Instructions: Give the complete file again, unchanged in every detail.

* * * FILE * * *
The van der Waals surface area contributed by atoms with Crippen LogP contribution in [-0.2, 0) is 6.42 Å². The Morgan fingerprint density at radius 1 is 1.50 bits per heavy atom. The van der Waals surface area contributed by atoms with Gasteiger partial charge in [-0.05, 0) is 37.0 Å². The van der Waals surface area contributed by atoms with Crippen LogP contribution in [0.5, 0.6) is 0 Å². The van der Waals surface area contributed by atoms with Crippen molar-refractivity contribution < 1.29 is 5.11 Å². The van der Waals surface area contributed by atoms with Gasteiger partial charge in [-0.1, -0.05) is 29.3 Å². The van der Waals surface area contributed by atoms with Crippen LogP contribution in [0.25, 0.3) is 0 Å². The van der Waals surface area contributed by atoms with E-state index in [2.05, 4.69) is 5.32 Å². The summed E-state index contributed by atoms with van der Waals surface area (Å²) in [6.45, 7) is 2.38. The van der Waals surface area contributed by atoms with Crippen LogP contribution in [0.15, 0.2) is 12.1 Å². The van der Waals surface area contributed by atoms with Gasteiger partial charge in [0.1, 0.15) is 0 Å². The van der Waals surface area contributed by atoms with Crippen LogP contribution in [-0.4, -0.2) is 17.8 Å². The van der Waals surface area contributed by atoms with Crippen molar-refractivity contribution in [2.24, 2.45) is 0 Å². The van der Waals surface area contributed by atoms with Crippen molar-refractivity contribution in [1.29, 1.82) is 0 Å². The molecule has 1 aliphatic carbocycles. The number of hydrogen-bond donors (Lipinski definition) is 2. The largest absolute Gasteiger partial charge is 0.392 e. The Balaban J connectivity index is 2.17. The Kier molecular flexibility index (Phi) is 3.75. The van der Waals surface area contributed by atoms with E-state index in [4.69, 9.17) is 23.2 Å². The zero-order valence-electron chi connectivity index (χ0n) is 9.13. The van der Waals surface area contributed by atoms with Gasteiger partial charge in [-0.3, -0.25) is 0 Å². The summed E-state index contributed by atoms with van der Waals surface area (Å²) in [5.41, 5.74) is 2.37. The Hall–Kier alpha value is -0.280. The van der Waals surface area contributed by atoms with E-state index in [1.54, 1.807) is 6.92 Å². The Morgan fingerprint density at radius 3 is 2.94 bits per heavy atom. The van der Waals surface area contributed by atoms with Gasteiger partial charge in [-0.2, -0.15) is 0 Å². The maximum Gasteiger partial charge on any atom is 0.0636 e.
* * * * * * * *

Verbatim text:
The van der Waals surface area contributed by atoms with Crippen LogP contribution in [-0.2, 0) is 6.42 Å². The Morgan fingerprint density at radius 1 is 1.50 bits per heavy atom. The van der Waals surface area contributed by atoms with Gasteiger partial charge in [-0.05, 0) is 37.0 Å². The van der Waals surface area contributed by atoms with Crippen LogP contribution in [0.5, 0.6) is 0 Å². The van der Waals surface area contributed by atoms with Crippen molar-refractivity contribution < 1.29 is 5.11 Å². The van der Waals surface area contributed by atoms with Gasteiger partial charge in [-0.1, -0.05) is 29.3 Å². The van der Waals surface area contributed by atoms with Crippen LogP contribution in [0.25, 0.3) is 0 Å². The van der Waals surface area contributed by atoms with E-state index in [2.05, 4.69) is 5.32 Å². The summed E-state index contributed by atoms with van der Waals surface area (Å²) in [6.45, 7) is 2.38. The van der Waals surface area contributed by atoms with Crippen LogP contribution in [0.15, 0.2) is 12.1 Å². The van der Waals surface area contributed by atoms with Gasteiger partial charge in [0.1, 0.15) is 0 Å². The van der Waals surface area contributed by atoms with Crippen LogP contribution in [-0.4, -0.2) is 17.8 Å². The van der Waals surface area contributed by atoms with Crippen molar-refractivity contribution in [2.24, 2.45) is 0 Å². The van der Waals surface area contributed by atoms with Crippen molar-refractivity contribution in [1.29, 1.82) is 0 Å². The molecule has 1 aliphatic carbocycles. The number of hydrogen-bond donors (Lipinski definition) is 2. The largest absolute Gasteiger partial charge is 0.392 e. The Balaban J connectivity index is 2.17. The Kier molecular flexibility index (Phi) is 3.75. The van der Waals surface area contributed by atoms with E-state index in [4.69, 9.17) is 23.2 Å². The zero-order valence-electron chi connectivity index (χ0n) is 9.13. The van der Waals surface area contributed by atoms with Gasteiger partial charge in [-0.3, -0.25) is 0 Å². The summed E-state index contributed by atoms with van der Waals surface area (Å²) in [5.41, 5.74) is 2.37. The Hall–Kier alpha value is -0.280. The van der Waals surface area contributed by atoms with E-state index in [1.54, 1.807) is 6.92 Å². The Morgan fingerprint density at radius 3 is 2.94 bits per heavy atom. The van der Waals surface area contributed by atoms with Gasteiger partial charge in [-0.2, -0.15) is 0 Å². The maximum Gasteiger partial charge on any atom is 0.0636 e.